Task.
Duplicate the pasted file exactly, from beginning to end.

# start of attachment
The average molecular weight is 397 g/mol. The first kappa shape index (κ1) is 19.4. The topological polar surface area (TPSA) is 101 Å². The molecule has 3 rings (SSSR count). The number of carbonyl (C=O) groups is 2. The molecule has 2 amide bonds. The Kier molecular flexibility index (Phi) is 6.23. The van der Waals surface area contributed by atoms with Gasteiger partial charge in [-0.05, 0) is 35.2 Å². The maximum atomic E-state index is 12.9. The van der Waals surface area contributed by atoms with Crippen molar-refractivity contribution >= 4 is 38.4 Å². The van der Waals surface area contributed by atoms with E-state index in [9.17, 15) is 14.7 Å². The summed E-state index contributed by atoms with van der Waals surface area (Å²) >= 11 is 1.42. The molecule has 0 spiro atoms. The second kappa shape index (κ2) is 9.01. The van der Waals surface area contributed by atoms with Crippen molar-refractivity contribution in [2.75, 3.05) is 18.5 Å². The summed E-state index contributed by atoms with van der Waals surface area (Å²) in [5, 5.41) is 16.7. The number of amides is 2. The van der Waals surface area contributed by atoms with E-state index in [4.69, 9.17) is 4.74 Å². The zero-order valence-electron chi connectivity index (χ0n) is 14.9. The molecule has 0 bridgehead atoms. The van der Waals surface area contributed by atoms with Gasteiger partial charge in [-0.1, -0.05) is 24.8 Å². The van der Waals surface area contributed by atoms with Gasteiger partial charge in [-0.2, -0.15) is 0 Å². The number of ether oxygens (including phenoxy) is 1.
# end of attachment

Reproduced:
The average molecular weight is 397 g/mol. The first kappa shape index (κ1) is 19.4. The topological polar surface area (TPSA) is 101 Å². The molecule has 3 rings (SSSR count). The number of carbonyl (C=O) groups is 2. The molecule has 2 amide bonds. The Kier molecular flexibility index (Phi) is 6.23. The van der Waals surface area contributed by atoms with Gasteiger partial charge in [-0.05, 0) is 35.2 Å². The maximum atomic E-state index is 12.9. The van der Waals surface area contributed by atoms with Crippen molar-refractivity contribution >= 4 is 38.4 Å². The van der Waals surface area contributed by atoms with E-state index in [9.17, 15) is 14.7 Å². The summed E-state index contributed by atoms with van der Waals surface area (Å²) >= 11 is 1.42. The molecule has 0 spiro atoms. The second kappa shape index (κ2) is 9.01. The van der Waals surface area contributed by atoms with Crippen molar-refractivity contribution in [2.75, 3.05) is 18.5 Å². The summed E-state index contributed by atoms with van der Waals surface area (Å²) in [5, 5.41) is 16.7. The number of amides is 2. The van der Waals surface area contributed by atoms with E-state index in [4.69, 9.17) is 4.74 Å². The zero-order valence-electron chi connectivity index (χ0n) is 14.9. The molecule has 0 bridgehead atoms. The van der Waals surface area contributed by atoms with Gasteiger partial charge in [-0.1, -0.05) is 24.8 Å². The van der Waals surface area contributed by atoms with Gasteiger partial charge in [-0.2, -0.15) is 0 Å². The number of ether oxygens (including phenoxy) is 1.